Times of Malta has been carrying a series of stories about public procurement that should, under normal circumstances, be raising serious alarm. The almost universal indifference to wrongdoing is just what allows the government to ignore rules or to turn them round to seem like they are following them while they really frustrate the reason for their existence.
Take for example the St Vincent Hospital food tender. It did not go to the cheaper offer because the winner scored points with what the tender termed ‘a gift’. This gift is the construction of a new hospital extension on public land that will create new mouths for the food supplier to feed and therefore completely falsifies the actual financial basis on which it made the offer.
There are so many reasons why this is wrong.
Public contracts are sector specific in order to ensure value for money by recruiting specialists. Instead, the people engaged to assess a bid and manage a contract for breakfast, lunch and dinner have decided on the cook’s ability to build a 300-bed hospital from scratch.
Mixing such completely different supply sectors obfuscates any possibility to benchmark.
Secondly, the competition tantalised bidders to offer something the government might like refusing to be specific even when asked. The suspicion that the arrangement to build a hospital extension was conducted privately outside the tender process is impossible to resist.
Thirdly, the food supplier will own the extension of the hospital presumably wet leasing beds for the government’s use. That is a subject of a competition in and of itself. Establishing those rates in a smoke-filled room is a guarantee of corruption or alternatively loss of value for the government as the bargaining position of the hospital next door paints a picture of guns, temples and brains on the contract.
Fourthly, there can have been no internal evaluation of the value of this ‘public-private partnership’ simply because it did not feature in the call for tenders. That is likely because it would not have passed the test.
In principle because, speaking from personal experience and having worked for a government that promoted the policy of public-private partnerships, public-private partnerships rarely work: they cost more than direct procurement, introduce opacity where clarity would have worked and are a massive opportunity to get a bad deal. I have long since abandoned the dogma that the private sector can always provide public services better than a public authority. And the health sector is already plagued by areas where the same services are provided partly by private operators and next door by the public operator creating disparities in the quality of service, conditions of employment and ultimately the health of the client.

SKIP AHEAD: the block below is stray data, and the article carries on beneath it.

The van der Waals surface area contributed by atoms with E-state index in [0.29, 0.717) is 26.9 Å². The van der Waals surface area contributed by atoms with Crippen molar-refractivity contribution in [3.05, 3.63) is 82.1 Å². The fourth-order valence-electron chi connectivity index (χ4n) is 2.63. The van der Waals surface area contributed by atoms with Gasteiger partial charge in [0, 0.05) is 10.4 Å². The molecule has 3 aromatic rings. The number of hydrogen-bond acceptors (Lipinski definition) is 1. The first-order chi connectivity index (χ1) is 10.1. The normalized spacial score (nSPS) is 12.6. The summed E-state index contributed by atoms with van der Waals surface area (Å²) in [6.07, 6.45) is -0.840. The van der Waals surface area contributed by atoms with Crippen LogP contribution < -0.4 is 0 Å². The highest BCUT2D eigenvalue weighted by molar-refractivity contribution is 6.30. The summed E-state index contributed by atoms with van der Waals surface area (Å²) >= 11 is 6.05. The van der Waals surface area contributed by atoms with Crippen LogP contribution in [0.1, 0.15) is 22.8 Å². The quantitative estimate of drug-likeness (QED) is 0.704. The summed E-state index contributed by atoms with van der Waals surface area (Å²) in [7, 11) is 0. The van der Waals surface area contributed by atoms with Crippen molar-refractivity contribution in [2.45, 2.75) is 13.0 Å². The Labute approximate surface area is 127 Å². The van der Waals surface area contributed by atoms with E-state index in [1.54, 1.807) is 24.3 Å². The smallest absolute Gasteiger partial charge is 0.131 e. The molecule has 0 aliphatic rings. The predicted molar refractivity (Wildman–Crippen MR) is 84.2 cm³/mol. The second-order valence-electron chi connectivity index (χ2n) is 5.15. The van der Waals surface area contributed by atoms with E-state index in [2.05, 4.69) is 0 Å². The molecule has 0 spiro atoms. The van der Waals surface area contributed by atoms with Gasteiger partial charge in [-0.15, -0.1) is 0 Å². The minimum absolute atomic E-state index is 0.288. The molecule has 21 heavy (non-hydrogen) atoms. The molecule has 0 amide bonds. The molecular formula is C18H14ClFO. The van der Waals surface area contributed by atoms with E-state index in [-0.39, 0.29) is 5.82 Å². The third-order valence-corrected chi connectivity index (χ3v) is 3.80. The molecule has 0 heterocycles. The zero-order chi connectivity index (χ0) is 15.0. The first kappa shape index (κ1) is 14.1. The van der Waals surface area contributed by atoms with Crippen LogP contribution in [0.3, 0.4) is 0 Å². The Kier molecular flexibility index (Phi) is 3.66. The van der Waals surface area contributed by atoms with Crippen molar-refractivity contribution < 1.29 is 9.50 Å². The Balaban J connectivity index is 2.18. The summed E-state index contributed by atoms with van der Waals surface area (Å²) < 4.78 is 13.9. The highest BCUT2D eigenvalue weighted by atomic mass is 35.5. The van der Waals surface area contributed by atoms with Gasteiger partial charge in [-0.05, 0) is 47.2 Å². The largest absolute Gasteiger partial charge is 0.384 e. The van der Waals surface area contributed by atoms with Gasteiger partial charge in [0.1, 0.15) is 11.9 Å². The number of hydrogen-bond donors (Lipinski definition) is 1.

Furthermore, St Vincent has long been too big as it is, effectively a larger intestine of the community, a massive ghetto of people on the way out. For thirty years the policy has been to keep the elderly in the community for as long as possible and to provide services in towns and villages rather than in a place that grabs the attention of Labour Party politicians because of the way they manage to get the entire hospital to vote for its candidates.
There will be no opportunity to review these policy objections now. Nor will there be the opportunity to review the procurement process because the losing bidder has turned down the opportunity to appeal the decision against them.
That too requires some analysis. The winning bid, as reported by Times of Malta this morning is a consortium between James Caterers and Silvio Debono’s DB group. The presence of Silvio Debono might very well be the reason you’ve heard no complaints about this case from the PN Opposition.
In the meantime, the loser is Vassallo Group that even as it was losing this contract, was awarded by direct order a €3 million deal to handle in its facilities patients transferred out of Mount Carmel. That deal was reported by Malta Today.
The government conducts a corporatist policy of dishing out contracts to established businesses slicing portions of a cake to everyone’s advantage but its own. Distinguish the political advantage the party in government enjoys by keeping the big contractors happy from the financial advantage or disadvantage of the government that is supposed to be spending your money in the most efficient manner possible.
Public procurement processes are intended to drive public costs down, forcing bidders to compete and make an offer with the lowest possible price rather than the best possible access to the powerful.
Take another story in Times of Malta about the cost of the Ta’ Kandja shooting range doubling over targets as practically all material contracts were awarded directly doing away with any competition.
The story speaks of Bava Holdings, another multi-tasking supplier engaged directly to do anything from excavation to finishes. Now go look at the website of Bava Holding, a hurried job that answers the question ‘Who We Are?’ (though technically that’s a sentence with a question mark) with the meaningless ‘lorem impsum donor sit amet’ and so on.
Then they have a series of pictures of major architectural projects they found on the internet which they most definitely did not do.
So a fraudulent, half-baked, neo-branded company was engaged directly to deliver the shooting range at prices that exceeded the government’s own expectations of expenditure twice over.
The Ministry of Finance appears to have lost its will to live. U ejja come on …